In addition, the clock is ticking on the Section 232 auto/auto parts investigation. As you recall, back in mid-May, the Administration announced that imports of automobiles and auto parts “threaten to impair the national security of the United States” and that the USTR would pursue negotiations with the EU, Japan and any other country deemed relevant on voluntary export restraint agreements. The USTR was given until November 13, 2019 to conclude those negotiations. If agreements are not reached, then the President would consider imposing other measures on imported autos/auto parts (e.g., additional duties, etc.). To date, we understand that the United States and Japan have engaged in meaningful negotiations and have a chance of reaching a deal (discussed above). In contrast, it does not appear that discussions with the EU have progressed in any meaningful way. As a result, all companies that import autos or auto parts should be prepared for the imposition of additional duties or other border measures. If the United States imposes such measures, then we expect that the EU and other impacted jurisdictions will retaliate against U.S. imports (and likely not just against autos/auto parts).
U.S.-China Trade War – the U.S.-China Trade War continues on. The two sides continue to talk (the goods news), but do not seem getting meaningfully closer to a deal (the bad news). In the meantime, additional duties are scheduled to go into effect on September 1st and December 15th. U.S. farmers and agricultural interests are hurting, and companies that did business with Huawei are scrambling. While the Administration continues to profess that the trade war is not hurting the U.S. economy, it is also calling for the Federal Reserve to cut interest rates further, and now considering (reportedly) tax cuts (or maybe not, who knows). Given that the U.S. is heading into an election year, and that China is celebrating the 70th anniversary of the founding of the PRC, it seems unlikely that a grand deal will be reached anytime soon.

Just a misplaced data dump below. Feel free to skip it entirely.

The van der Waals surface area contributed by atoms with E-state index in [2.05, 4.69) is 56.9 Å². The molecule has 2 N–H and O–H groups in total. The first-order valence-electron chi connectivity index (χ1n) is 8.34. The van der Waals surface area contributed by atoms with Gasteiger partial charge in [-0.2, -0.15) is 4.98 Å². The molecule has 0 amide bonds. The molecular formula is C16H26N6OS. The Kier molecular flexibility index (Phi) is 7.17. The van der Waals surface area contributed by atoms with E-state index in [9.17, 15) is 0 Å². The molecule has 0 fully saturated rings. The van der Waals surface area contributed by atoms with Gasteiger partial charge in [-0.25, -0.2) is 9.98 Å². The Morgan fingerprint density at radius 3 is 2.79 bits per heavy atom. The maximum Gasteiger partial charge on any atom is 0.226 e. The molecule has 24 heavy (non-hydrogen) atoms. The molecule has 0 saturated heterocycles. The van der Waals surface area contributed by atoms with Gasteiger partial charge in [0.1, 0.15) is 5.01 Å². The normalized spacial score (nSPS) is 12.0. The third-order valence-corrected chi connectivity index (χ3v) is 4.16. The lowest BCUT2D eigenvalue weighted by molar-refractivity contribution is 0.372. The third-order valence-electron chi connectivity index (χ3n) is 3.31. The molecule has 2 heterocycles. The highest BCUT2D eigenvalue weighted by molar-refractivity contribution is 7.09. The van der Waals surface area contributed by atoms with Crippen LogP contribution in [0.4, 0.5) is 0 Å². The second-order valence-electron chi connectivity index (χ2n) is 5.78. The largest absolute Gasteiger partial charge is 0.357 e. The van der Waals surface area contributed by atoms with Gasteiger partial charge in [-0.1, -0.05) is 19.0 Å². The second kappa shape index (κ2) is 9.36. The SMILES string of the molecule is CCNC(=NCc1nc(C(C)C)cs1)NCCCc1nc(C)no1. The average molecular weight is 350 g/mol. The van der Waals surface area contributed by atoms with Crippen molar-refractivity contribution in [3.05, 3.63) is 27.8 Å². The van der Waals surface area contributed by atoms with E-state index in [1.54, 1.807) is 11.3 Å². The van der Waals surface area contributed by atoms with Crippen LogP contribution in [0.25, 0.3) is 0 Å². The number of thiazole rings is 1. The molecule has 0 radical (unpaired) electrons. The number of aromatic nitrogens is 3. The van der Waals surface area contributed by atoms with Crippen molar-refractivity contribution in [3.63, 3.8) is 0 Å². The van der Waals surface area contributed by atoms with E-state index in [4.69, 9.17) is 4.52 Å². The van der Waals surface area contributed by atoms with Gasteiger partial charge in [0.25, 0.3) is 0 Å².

In addition to these issues, you also have to keep an eye on Brexit, the Japan-South Korea trade dispute, the African Continental Free Trade Area, France’s digital tax (and the likely U.S. retaliation), the EU-Mercosur trade agreement, the Regional Comprehensive Economic Partnership in Asia, U.S. Customs and Border Protection’s enforcement of forced labor issues, the Miscellaneous Tariff Bill process opening in the fall of 2019, and other trade developments. While there are a lot of challenges in the world of international trade, there are also a lot of opportunities. While the world 3 years from now may not look like it does today, it is also not going to look like 3 years ago (when everyone just assumed it would always get easier and cheaper to move goods, people and data around the world). Since the road ahead will continue to be bumpy, it is more important than ever that you (and your companies) stay on top of these developments in order to stay in the race.
We hope that this helps. If you have any questions, please let us know.